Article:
Dave Kopel notes the relatively low rate of gun ownership in Iran. It’s mostly restricted to ethnic minorities, or so I’ve heard. It brings to mind something Chip said recently in the comments about one of the benefits of gun-rights being the possibility of revolt. I’m inclined to say that’s one of the worst arguments in favor of them. Better that is the oft-neglected utilitarian argument that lots of us just plain like guns, as well as the recognition that the police are not God walking the earth, and so arms distributed among the citizenry can pick up the slack. We could even be more radical and note the relative novelty of professional police forces & standing army, and consider if community posses & militias could entirely substitute for them. The possibility of revolt, even against a bad government, is quite plausibly an argument against guns in the hands of the people. To quote David Friedman, revolution IS the hell of it. I’m even in favor of secession anytime, anywhere for any reason but I’m hard pressed to think of times when wars for that were worth the price (including our own from Britain). Realistically speaking, even if we ignored the costs of the fighting itself, it doesn’t seem likely that The People’s Valiant Struggles Against Their Oppressors result in better governance. Communism was the biggest killer we’ve yet seen, Algeria* (and other former colonies) got well and truly fucked by its nationalist uprising, and Iran’s mullahs hardly seem better than the Shah. Here I should admit that trying to prevent the revolting populace from gaining access to guns may be futile, as when worst comes to worst they’ll just raid the armories.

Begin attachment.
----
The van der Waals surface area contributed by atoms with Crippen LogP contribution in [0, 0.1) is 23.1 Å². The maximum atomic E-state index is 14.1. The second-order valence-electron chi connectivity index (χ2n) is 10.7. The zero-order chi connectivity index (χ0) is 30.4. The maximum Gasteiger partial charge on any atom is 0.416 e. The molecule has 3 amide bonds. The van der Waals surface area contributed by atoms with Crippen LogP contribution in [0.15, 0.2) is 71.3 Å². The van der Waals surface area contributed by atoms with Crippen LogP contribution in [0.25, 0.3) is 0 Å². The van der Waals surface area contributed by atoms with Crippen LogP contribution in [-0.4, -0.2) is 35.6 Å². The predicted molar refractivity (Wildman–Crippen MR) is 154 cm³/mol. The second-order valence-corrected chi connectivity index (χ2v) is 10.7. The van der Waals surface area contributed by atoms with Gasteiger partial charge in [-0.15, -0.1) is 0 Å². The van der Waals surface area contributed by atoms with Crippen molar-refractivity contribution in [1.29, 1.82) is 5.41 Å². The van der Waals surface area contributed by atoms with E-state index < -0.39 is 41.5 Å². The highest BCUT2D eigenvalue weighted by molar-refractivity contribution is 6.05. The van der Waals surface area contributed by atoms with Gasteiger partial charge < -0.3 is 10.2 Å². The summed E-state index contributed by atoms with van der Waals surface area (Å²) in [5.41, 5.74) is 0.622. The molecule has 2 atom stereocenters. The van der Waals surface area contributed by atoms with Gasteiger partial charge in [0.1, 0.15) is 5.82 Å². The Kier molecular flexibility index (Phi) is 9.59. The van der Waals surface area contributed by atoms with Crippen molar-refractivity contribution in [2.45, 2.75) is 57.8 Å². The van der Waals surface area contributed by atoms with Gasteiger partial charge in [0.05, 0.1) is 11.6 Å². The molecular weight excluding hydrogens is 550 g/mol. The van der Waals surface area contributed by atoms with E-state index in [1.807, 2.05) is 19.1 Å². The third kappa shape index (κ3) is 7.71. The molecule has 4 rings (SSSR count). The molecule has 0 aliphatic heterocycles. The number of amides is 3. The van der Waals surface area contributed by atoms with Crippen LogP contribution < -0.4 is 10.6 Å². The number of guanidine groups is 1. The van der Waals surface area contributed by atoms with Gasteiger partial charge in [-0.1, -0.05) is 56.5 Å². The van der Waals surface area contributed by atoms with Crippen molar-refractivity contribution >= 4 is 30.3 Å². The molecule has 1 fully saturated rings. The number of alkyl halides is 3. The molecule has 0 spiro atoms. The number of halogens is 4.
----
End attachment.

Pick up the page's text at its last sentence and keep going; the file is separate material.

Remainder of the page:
*I wish I could link to the War Nerd’s “Algeria: The Psychos Will Inherit the Earth”, but the Exile sucks and it doesn’t seem available now.

On a related note, Robert Farley of Lawyers, Guns & Money has a post on the efficient killing power of the modern nation state which in parts sounds a lot like a radical libertarian (though as far as I know he’s your bog-standard liberal). UPDATE: Also related, Sean Safford of OrgTheory gives a friendly fisking of Gideon Rachman and Andrew Miller’s revolutionary checklist applied to Iran.

On an unrelated note, Karl Smith’s Modeled Behavior blog has moved to a new location with more frequent posting. I somewhat recently found that Charles Davi of Derivative Dribble sometimes makes posts at the Atlantic Business Channel that don’t also appear at his personal blog, so if you can’t get enough derivative-talk you should keep an on eye it. Finally, while I think I’ve already mentioned Eric Crampton’s Offsetting Behaviour here, in the off-chance that I haven’t I encourage you to check it out.

The riotporn blog.